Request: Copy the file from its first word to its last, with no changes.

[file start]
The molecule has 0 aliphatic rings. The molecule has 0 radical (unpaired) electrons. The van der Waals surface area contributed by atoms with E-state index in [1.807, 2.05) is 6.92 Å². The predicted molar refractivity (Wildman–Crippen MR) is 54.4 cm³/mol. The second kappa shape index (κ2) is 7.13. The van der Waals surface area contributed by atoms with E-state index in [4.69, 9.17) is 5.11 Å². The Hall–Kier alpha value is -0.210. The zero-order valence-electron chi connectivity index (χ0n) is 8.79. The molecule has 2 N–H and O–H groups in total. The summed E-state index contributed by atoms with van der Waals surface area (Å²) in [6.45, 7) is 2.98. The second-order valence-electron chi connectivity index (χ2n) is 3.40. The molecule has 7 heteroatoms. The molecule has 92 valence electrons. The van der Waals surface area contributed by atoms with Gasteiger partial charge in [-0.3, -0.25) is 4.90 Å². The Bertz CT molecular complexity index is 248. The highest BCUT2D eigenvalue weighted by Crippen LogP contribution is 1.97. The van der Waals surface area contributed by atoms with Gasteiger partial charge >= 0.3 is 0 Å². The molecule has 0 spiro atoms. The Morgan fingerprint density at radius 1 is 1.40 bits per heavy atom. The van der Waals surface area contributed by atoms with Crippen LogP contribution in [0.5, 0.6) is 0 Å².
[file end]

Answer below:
The molecule has 0 aliphatic rings. The molecule has 0 radical (unpaired) electrons. The van der Waals surface area contributed by atoms with E-state index in [1.807, 2.05) is 6.92 Å². The predicted molar refractivity (Wildman–Crippen MR) is 54.4 cm³/mol. The second kappa shape index (κ2) is 7.13. The van der Waals surface area contributed by atoms with E-state index in [4.69, 9.17) is 5.11 Å². The Hall–Kier alpha value is -0.210. The zero-order valence-electron chi connectivity index (χ0n) is 8.79. The molecule has 2 N–H and O–H groups in total. The summed E-state index contributed by atoms with van der Waals surface area (Å²) in [6.45, 7) is 2.98. The second-order valence-electron chi connectivity index (χ2n) is 3.40. The molecule has 7 heteroatoms. The molecule has 92 valence electrons. The van der Waals surface area contributed by atoms with Gasteiger partial charge in [-0.3, -0.25) is 4.90 Å². The Bertz CT molecular complexity index is 248. The highest BCUT2D eigenvalue weighted by Crippen LogP contribution is 1.97. The van der Waals surface area contributed by atoms with Gasteiger partial charge >= 0.3 is 0 Å². The molecule has 0 spiro atoms. The Morgan fingerprint density at radius 1 is 1.40 bits per heavy atom. The van der Waals surface area contributed by atoms with Crippen LogP contribution in [0.5, 0.6) is 0 Å².